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dc.contributor.advisorNdegwa, Pius M.
dc.creatorWang, Xiang
dc.date.accessioned2016-07-15T20:56:43Z
dc.date.available2016-07-15T20:56:43Z
dc.date.issued2015
dc.identifier.urihttp://hdl.handle.net/2376/6206
dc.descriptionThesis (Ph.D.), Department of Biological Systems Engineering, Washington State Universityen_US
dc.description.abstractAgriculture contributes over 80% of national NH3 emission and ~55% is attributed to animal livestock operations. Livestock barns are one of the major emission sources due to their large footprint. Therefore, a pressing need exists to develop effective emissions mitigation techniques. However, lack of reliable emission measuring techniques, especially for naturally ventilated (NV) livestock barns, impedes development of effective strategies for mitigating emissions. Furthermore, multiple inlets and outlets associated with NV animal housing and unstable ambient meteorology presents a huge challenge in the determination of ventilation rate.Due to high investment in use of the direct method, indirect methods are preferably used for determining ventilation rates in NV animal buildings. In this thesis, two widely used indirect methods (CO2-balance and H2O-balance method) were evaluated against a direct method. The results revealed that CO2-balance method overestimated barn air exchange rates (AER), while H2O-balance method underestimated the AER. Integration time and wind velocity, on the other hand, had significant effects on both indirect methods. The two indirect methods also were not reliable during milking time or at low indoor-outdoor differences in temperatures, absolute humidity, and CO2 concentrations.In view of complexity of current direct methods, two simple direct methods were developed and determined to be suitable for AER measurement with marginal relative errors. The two methods were based on measurements of wind speed at a local weather tower or at only one location adjacent to the center of the barn. The third simple approach, via CO2-balance method, evaluated two gas-sampling regimes: indoor-outdoor and perimeter samplings. The results showed no significant differences between the two sampling regimes. The indoor-outdoor sampling regime was thus recommended because of its cost-effectiveness.The last research component was the search for robust but simple and reliable devices for determining NH3 concentrations in NV dairy barns. Towards this effort, two passive samplers, Ogawa passive sampler (Ogawa) and passive flux sampler (PFS), were evaluated against a photoacoustic infrared spectroscope (INNOVA). Results indicated that the two passive samplers are reliable alternatives to the sophisticated and expensive INNOVA for up to three-days continuous monitoring of NH3 concentrations in NV dairy barns.en_US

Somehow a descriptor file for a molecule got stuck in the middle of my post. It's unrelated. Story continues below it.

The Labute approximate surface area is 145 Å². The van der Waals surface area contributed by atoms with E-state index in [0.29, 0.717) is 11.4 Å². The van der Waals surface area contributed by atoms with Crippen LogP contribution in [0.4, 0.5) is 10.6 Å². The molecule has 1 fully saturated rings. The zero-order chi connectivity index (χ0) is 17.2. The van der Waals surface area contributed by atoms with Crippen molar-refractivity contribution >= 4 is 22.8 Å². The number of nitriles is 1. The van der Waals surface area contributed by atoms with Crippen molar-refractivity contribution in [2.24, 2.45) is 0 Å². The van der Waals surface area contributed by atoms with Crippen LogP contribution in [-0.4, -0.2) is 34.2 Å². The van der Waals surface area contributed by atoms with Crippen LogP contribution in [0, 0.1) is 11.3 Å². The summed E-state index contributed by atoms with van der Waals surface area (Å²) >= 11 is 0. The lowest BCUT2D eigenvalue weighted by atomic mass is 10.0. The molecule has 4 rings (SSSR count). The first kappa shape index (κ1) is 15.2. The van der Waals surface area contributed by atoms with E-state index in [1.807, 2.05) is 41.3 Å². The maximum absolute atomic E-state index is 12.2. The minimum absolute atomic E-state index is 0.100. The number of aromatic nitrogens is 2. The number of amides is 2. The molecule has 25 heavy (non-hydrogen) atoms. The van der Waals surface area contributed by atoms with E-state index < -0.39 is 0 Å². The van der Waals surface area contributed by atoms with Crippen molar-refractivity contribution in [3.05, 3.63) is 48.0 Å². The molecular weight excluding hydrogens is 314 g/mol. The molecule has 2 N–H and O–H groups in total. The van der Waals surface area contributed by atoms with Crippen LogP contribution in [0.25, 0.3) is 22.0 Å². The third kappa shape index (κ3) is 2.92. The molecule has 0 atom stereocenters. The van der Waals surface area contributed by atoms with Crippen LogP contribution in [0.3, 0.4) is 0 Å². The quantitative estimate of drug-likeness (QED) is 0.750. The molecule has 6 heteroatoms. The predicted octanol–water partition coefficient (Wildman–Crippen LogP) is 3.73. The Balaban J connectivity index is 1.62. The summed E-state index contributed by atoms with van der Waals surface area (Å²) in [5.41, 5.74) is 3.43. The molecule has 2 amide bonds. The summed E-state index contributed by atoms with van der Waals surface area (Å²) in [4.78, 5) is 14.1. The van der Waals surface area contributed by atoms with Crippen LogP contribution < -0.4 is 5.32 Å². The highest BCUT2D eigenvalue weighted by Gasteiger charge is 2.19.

dc.description.sponsorshipDepartment of Biological Systems Engineering, Washington State Universityen_US
dc.language.isoEnglish
dc.rightsIn copyright
dc.rightsPublicly accessible
dc.rightsopenAccess
dc.rights.urihttp://rightsstatements.org/vocab/InC/1.0/
dc.rights.urihttp://www.ndltd.org/standards/metadata
dc.rights.urihttp://purl.org/eprint/accessRights/OpenAccess
dc.subjectEnvironmental engineeringen_US
dc.subjectAgriculture engineeringen_US
dc.subjectdirect methoden_US
dc.subjectemission rateen_US
dc.subjectgas concentrationen_US
dc.subjectindirect methoden_US
dc.subjectnaturally ventilationen_US
dc.subjectventilation rateen_US
dc.titleMeasurements of Gaseous Emissions from Naturally Ventilated Livestock Barns
dc.typeElectronic Thesis or Dissertation


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